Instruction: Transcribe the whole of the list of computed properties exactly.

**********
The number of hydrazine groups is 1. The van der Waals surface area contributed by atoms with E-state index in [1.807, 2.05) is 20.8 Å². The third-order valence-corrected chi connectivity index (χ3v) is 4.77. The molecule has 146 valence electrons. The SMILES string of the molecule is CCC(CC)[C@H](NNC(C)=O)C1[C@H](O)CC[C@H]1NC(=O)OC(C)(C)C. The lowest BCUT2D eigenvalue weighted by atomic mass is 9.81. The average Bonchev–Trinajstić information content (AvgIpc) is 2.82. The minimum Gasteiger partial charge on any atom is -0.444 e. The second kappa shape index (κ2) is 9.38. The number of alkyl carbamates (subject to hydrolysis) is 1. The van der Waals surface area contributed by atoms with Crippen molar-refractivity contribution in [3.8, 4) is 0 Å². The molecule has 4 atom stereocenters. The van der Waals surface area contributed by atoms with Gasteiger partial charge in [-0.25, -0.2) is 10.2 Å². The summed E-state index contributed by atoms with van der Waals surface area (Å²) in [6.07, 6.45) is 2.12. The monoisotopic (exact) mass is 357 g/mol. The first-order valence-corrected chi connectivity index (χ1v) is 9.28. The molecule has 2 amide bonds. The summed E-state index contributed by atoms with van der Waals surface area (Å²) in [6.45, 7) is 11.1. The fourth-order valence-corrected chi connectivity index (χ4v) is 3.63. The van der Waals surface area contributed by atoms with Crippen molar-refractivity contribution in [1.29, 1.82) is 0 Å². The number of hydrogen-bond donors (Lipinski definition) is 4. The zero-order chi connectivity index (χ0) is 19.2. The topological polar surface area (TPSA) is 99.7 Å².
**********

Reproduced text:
The number of hydrazine groups is 1. The van der Waals surface area contributed by atoms with E-state index in [1.807, 2.05) is 20.8 Å². The third-order valence-corrected chi connectivity index (χ3v) is 4.77. The molecule has 146 valence electrons. The SMILES string of the molecule is CCC(CC)[C@H](NNC(C)=O)C1[C@H](O)CC[C@H]1NC(=O)OC(C)(C)C. The lowest BCUT2D eigenvalue weighted by atomic mass is 9.81. The average Bonchev–Trinajstić information content (AvgIpc) is 2.82. The minimum Gasteiger partial charge on any atom is -0.444 e. The second kappa shape index (κ2) is 9.38. The number of alkyl carbamates (subject to hydrolysis) is 1. The van der Waals surface area contributed by atoms with Crippen molar-refractivity contribution in [3.8, 4) is 0 Å². The molecule has 4 atom stereocenters. The van der Waals surface area contributed by atoms with Gasteiger partial charge in [-0.25, -0.2) is 10.2 Å². The summed E-state index contributed by atoms with van der Waals surface area (Å²) in [6.07, 6.45) is 2.12. The monoisotopic (exact) mass is 357 g/mol. The first-order valence-corrected chi connectivity index (χ1v) is 9.28. The molecule has 2 amide bonds. The summed E-state index contributed by atoms with van der Waals surface area (Å²) in [6.45, 7) is 11.1. The fourth-order valence-corrected chi connectivity index (χ4v) is 3.63. The van der Waals surface area contributed by atoms with Crippen molar-refractivity contribution in [1.29, 1.82) is 0 Å². The number of hydrogen-bond donors (Lipinski definition) is 4. The zero-order chi connectivity index (χ0) is 19.2. The topological polar surface area (TPSA) is 99.7 Å².